AUGUSTA, Ga. — Tiger, tiger, burning bright, again, not in Blake’s forests of the night but here. A 64 by one guy, a 64 by another, three 64s today, the most in a single Masters round ever. And yet the brightest of the red numbers was Tiger’s 67. Now, with a day to go, he has that winner’s look, again.
Did you see him along the creek at the 13th? His tee ball didn’t reach the dogleg turn. No way he could put a second on the par-5 green. So he punched a little draw around the corner to 69 yards. From that fairway’s famously uneven ground, he did what only the best of them do. He hit a low line drive with a wedge that hopped twice on the green and had such backspin it skidded to a sudden stop six feet behind the hole. He touched a putt downhill. Birdie.
How about on the 16th tee? He’d made another birdie at the par-5 15th, easy stuff. Once upon a time, he owned this place. Twenty-two years ago, he made it his, a champ at age 21, youngest ever, winner by 12 shots. He had a game with which even Jack Nicklaus and Arnold Palmer were not familiar, a game so good that Jack said Tiger would win more Masters than he and Arnie combined—meaning a number larger than 10. It has now been 14 years since Tiger won the most recent of his four Masters. It has been two or three knee surgeries, four back surgeries, four new swings. The man who once spent 281 straight weeks as the World’s No. 1 player also once went 924 days without winning anything.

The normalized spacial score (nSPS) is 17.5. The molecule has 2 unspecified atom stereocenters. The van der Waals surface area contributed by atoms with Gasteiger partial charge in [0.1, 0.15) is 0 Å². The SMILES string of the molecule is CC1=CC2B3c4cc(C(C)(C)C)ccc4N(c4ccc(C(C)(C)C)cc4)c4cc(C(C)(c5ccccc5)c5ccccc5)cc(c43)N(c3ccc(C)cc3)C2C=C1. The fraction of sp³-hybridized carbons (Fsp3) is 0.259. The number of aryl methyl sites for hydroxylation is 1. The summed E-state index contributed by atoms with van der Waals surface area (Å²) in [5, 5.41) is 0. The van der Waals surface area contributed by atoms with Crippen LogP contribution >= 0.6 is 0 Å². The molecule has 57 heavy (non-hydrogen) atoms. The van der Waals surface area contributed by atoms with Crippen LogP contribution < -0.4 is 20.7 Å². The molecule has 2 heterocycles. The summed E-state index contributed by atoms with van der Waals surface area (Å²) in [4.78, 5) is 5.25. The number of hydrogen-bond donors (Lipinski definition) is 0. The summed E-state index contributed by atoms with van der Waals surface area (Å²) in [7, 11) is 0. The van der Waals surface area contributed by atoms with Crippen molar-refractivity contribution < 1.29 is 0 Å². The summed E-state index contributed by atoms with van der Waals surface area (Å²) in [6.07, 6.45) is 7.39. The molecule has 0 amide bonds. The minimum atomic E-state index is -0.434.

There was a time he seemed odds-on to match Nicklaus’ 18 majors. Then it was dead certain he’d never win even his 15th. Now, somehow, in a golfer’s middle-age, Woods had a shot at last summer’s British Open and closed with a 64 to finish second in the PGA Championship.
All well and good. But Carnoustie is not Augusta, nor is Bellerive Augusta, and here is where Eldrick Woods became Tiger.
Did you see him today, on the 16th tee? He did this little thing. He did it the way the good ones do it when they’re doing good. No big deal, he just took off his golf glove. It’s the way he did it, casually, crisply, as if, yes, that shot was done well and now I’ll take off my glove well and I’ll fold it well and I’ll place it in my pocket well, just so, four fingers showing. Cool. Even cocky. And why not? On the par 3 he’d dropped an 8-iron to seven feet and as he walked along the pond there, we saw not one Tiger or two, but three, for the still water carried his reflection, and in his purposeful strides we saw Tiger burning bright, again.
Another birdie, that little putt. And Tiger quick-stepped to the cup, to fetch the ball, eager to get on with it, everything working the way he wanted it to work. He saw all the red numbers on the scoreboards. He saw that Patrick Cantley had put up a 64, and Tony Finau was on the way, and Webb Simpson had done that number, too. After three days of rain this week, Augusta National was so soft that Woods said, “The golf course is certainly gettable.”
And yet, through five holes, Woods was one over par. Asked later if he gave himself “a talking to” on the way to the 6th tee, he said, “Yeah, I did. Just be patient. … Let the round build.” On the sixth green, Woods made his only putt of any length today, an 18-footer for the first of three straight birdies followed by a kick-in one-footer at the seventh and a two-putt birdie from 11 feet on the eighth.
He said he’d come to work with a plan today, move from six under to double figures. He “drove it well and hit my irons well” and “made some putts. … and here I am,” 11 under and two shots behind the leader, Francesco Molinari. “It’s been a while since I’ve been in contention here. But then again, the last two majors count for something. I’ve been in the mix with a chance to win … and so that helps.”
It also helps that he remembers how to win. “I always feel pressure,” he said. “The day I don’t feel pressure is the day I quit. I always thought that if you care about something, obviously you’re going to feel pressure. And I’ve always felt it, from the first time I remember ever playing a golf tournament to now. That hasn’t changed.”